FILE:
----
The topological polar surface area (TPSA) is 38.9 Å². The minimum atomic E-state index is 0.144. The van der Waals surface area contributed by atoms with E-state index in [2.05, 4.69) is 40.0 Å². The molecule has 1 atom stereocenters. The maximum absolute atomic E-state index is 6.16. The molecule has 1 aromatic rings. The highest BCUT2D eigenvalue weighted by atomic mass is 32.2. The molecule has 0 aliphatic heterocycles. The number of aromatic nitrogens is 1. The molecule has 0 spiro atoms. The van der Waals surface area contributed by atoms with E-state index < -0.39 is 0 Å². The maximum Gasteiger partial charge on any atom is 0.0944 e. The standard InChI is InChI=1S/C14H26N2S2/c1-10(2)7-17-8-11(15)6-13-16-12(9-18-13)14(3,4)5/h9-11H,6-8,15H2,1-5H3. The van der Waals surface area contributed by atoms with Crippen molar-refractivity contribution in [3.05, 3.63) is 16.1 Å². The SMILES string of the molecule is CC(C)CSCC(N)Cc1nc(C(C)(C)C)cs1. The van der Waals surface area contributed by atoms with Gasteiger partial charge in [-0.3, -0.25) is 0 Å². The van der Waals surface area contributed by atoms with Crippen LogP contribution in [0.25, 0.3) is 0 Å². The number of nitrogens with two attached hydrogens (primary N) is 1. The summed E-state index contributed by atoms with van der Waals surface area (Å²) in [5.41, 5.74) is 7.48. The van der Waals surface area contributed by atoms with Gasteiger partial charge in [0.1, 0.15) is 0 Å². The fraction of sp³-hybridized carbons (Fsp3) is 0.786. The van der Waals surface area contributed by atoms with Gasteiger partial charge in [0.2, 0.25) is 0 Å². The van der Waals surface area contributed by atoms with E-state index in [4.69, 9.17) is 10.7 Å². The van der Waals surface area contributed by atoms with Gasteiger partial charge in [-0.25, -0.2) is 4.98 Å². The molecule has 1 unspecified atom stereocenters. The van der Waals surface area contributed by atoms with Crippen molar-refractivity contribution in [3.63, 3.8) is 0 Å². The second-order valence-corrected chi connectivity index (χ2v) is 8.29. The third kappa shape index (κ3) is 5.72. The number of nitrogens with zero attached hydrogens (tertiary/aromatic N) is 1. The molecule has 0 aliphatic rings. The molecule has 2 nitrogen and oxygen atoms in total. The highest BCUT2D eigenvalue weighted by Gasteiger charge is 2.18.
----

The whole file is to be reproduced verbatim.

The topological polar surface area (TPSA) is 38.9 Å². The minimum atomic E-state index is 0.144. The van der Waals surface area contributed by atoms with E-state index in [2.05, 4.69) is 40.0 Å². The molecule has 1 atom stereocenters. The maximum absolute atomic E-state index is 6.16. The molecule has 1 aromatic rings. The highest BCUT2D eigenvalue weighted by atomic mass is 32.2. The molecule has 0 aliphatic heterocycles. The number of aromatic nitrogens is 1. The molecule has 0 spiro atoms. The van der Waals surface area contributed by atoms with E-state index < -0.39 is 0 Å². The maximum Gasteiger partial charge on any atom is 0.0944 e. The standard InChI is InChI=1S/C14H26N2S2/c1-10(2)7-17-8-11(15)6-13-16-12(9-18-13)14(3,4)5/h9-11H,6-8,15H2,1-5H3. The van der Waals surface area contributed by atoms with Crippen molar-refractivity contribution in [3.05, 3.63) is 16.1 Å². The SMILES string of the molecule is CC(C)CSCC(N)Cc1nc(C(C)(C)C)cs1. The van der Waals surface area contributed by atoms with Gasteiger partial charge in [-0.3, -0.25) is 0 Å². The van der Waals surface area contributed by atoms with Crippen LogP contribution in [0.25, 0.3) is 0 Å². The number of nitrogens with two attached hydrogens (primary N) is 1. The summed E-state index contributed by atoms with van der Waals surface area (Å²) in [5.41, 5.74) is 7.48. The van der Waals surface area contributed by atoms with Gasteiger partial charge in [0.1, 0.15) is 0 Å². The fraction of sp³-hybridized carbons (Fsp3) is 0.786. The van der Waals surface area contributed by atoms with Gasteiger partial charge in [0.2, 0.25) is 0 Å². The van der Waals surface area contributed by atoms with E-state index in [4.69, 9.17) is 10.7 Å². The van der Waals surface area contributed by atoms with Gasteiger partial charge in [-0.25, -0.2) is 4.98 Å². The molecule has 1 unspecified atom stereocenters. The van der Waals surface area contributed by atoms with Crippen molar-refractivity contribution in [3.63, 3.8) is 0 Å². The second-order valence-corrected chi connectivity index (χ2v) is 8.29. The third kappa shape index (κ3) is 5.72. The number of nitrogens with zero attached hydrogens (tertiary/aromatic N) is 1. The molecule has 0 aliphatic rings. The molecule has 2 nitrogen and oxygen atoms in total. The highest BCUT2D eigenvalue weighted by Gasteiger charge is 2.18.